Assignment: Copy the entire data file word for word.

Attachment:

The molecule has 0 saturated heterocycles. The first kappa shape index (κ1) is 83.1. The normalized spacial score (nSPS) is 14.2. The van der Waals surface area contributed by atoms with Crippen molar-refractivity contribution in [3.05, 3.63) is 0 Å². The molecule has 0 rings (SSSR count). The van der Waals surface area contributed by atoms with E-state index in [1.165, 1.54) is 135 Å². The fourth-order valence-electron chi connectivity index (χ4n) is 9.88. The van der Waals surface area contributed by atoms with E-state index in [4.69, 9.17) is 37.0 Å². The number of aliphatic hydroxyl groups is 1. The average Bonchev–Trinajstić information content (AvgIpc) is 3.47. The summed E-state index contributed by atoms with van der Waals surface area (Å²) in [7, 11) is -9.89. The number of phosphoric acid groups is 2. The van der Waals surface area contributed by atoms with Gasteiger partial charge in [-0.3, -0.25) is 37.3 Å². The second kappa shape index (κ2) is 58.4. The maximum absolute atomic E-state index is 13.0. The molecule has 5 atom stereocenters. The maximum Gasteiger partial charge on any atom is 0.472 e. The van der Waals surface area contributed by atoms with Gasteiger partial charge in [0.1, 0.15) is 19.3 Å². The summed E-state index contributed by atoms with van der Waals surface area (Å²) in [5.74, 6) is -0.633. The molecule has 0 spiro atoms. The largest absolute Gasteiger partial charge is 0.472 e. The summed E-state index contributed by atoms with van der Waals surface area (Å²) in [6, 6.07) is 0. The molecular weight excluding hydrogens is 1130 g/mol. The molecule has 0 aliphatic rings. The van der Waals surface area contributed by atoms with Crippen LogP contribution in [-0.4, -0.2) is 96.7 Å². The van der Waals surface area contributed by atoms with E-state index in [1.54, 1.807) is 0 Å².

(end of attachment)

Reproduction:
The molecule has 0 saturated heterocycles. The first kappa shape index (κ1) is 83.1. The normalized spacial score (nSPS) is 14.2. The van der Waals surface area contributed by atoms with Crippen molar-refractivity contribution in [3.05, 3.63) is 0 Å². The molecule has 0 rings (SSSR count). The van der Waals surface area contributed by atoms with E-state index in [1.165, 1.54) is 135 Å². The fourth-order valence-electron chi connectivity index (χ4n) is 9.88. The van der Waals surface area contributed by atoms with E-state index in [4.69, 9.17) is 37.0 Å². The number of aliphatic hydroxyl groups is 1. The average Bonchev–Trinajstić information content (AvgIpc) is 3.47. The summed E-state index contributed by atoms with van der Waals surface area (Å²) in [7, 11) is -9.89. The number of phosphoric acid groups is 2. The van der Waals surface area contributed by atoms with Gasteiger partial charge in [-0.3, -0.25) is 37.3 Å². The second kappa shape index (κ2) is 58.4. The maximum absolute atomic E-state index is 13.0. The molecule has 5 atom stereocenters. The maximum Gasteiger partial charge on any atom is 0.472 e. The van der Waals surface area contributed by atoms with Gasteiger partial charge in [0.1, 0.15) is 19.3 Å². The summed E-state index contributed by atoms with van der Waals surface area (Å²) in [5.74, 6) is -0.633. The molecule has 0 spiro atoms. The largest absolute Gasteiger partial charge is 0.472 e. The summed E-state index contributed by atoms with van der Waals surface area (Å²) in [6, 6.07) is 0. The molecular weight excluding hydrogens is 1130 g/mol. The molecule has 0 aliphatic rings. The van der Waals surface area contributed by atoms with Crippen LogP contribution in [-0.4, -0.2) is 96.7 Å². The van der Waals surface area contributed by atoms with E-state index in [1.54, 1.807) is 0 Å².